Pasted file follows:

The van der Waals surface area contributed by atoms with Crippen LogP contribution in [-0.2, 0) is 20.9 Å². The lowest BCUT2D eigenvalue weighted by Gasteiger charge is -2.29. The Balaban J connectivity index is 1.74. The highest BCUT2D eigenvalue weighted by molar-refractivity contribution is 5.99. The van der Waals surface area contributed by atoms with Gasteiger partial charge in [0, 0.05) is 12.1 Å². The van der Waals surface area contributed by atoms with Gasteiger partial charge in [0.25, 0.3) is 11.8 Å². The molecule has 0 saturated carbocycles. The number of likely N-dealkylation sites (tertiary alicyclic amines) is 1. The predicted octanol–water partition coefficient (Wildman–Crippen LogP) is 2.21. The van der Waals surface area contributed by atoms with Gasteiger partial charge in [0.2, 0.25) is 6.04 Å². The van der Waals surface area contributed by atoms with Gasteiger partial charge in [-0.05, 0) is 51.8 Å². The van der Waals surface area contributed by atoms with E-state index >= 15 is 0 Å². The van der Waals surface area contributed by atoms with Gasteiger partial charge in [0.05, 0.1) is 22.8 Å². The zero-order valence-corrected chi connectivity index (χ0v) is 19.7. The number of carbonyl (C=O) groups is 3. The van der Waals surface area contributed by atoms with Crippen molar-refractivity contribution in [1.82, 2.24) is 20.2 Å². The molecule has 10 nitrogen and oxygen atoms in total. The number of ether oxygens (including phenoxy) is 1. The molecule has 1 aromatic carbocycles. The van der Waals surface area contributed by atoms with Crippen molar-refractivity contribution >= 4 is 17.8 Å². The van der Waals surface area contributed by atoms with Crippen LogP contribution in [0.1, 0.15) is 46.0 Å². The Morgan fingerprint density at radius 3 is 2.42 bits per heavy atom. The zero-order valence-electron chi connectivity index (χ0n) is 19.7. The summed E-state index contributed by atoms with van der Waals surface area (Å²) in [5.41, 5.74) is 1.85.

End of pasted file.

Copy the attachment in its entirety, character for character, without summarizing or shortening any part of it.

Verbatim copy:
The van der Waals surface area contributed by atoms with Crippen LogP contribution in [-0.2, 0) is 20.9 Å². The lowest BCUT2D eigenvalue weighted by Gasteiger charge is -2.29. The Balaban J connectivity index is 1.74. The highest BCUT2D eigenvalue weighted by molar-refractivity contribution is 5.99. The van der Waals surface area contributed by atoms with Gasteiger partial charge in [0, 0.05) is 12.1 Å². The van der Waals surface area contributed by atoms with Gasteiger partial charge in [0.25, 0.3) is 11.8 Å². The molecule has 0 saturated carbocycles. The number of likely N-dealkylation sites (tertiary alicyclic amines) is 1. The predicted octanol–water partition coefficient (Wildman–Crippen LogP) is 2.21. The van der Waals surface area contributed by atoms with Gasteiger partial charge in [0.2, 0.25) is 6.04 Å². The van der Waals surface area contributed by atoms with Gasteiger partial charge in [-0.05, 0) is 51.8 Å². The van der Waals surface area contributed by atoms with E-state index >= 15 is 0 Å². The van der Waals surface area contributed by atoms with Gasteiger partial charge in [0.05, 0.1) is 22.8 Å². The zero-order valence-corrected chi connectivity index (χ0v) is 19.7. The number of carbonyl (C=O) groups is 3. The van der Waals surface area contributed by atoms with Crippen molar-refractivity contribution in [1.82, 2.24) is 20.2 Å². The molecule has 10 nitrogen and oxygen atoms in total. The number of ether oxygens (including phenoxy) is 1. The molecule has 1 aromatic carbocycles. The van der Waals surface area contributed by atoms with Crippen molar-refractivity contribution >= 4 is 17.8 Å². The van der Waals surface area contributed by atoms with Crippen LogP contribution in [0.1, 0.15) is 46.0 Å². The Morgan fingerprint density at radius 3 is 2.42 bits per heavy atom. The zero-order valence-electron chi connectivity index (χ0n) is 19.7. The summed E-state index contributed by atoms with van der Waals surface area (Å²) in [5.41, 5.74) is 1.85.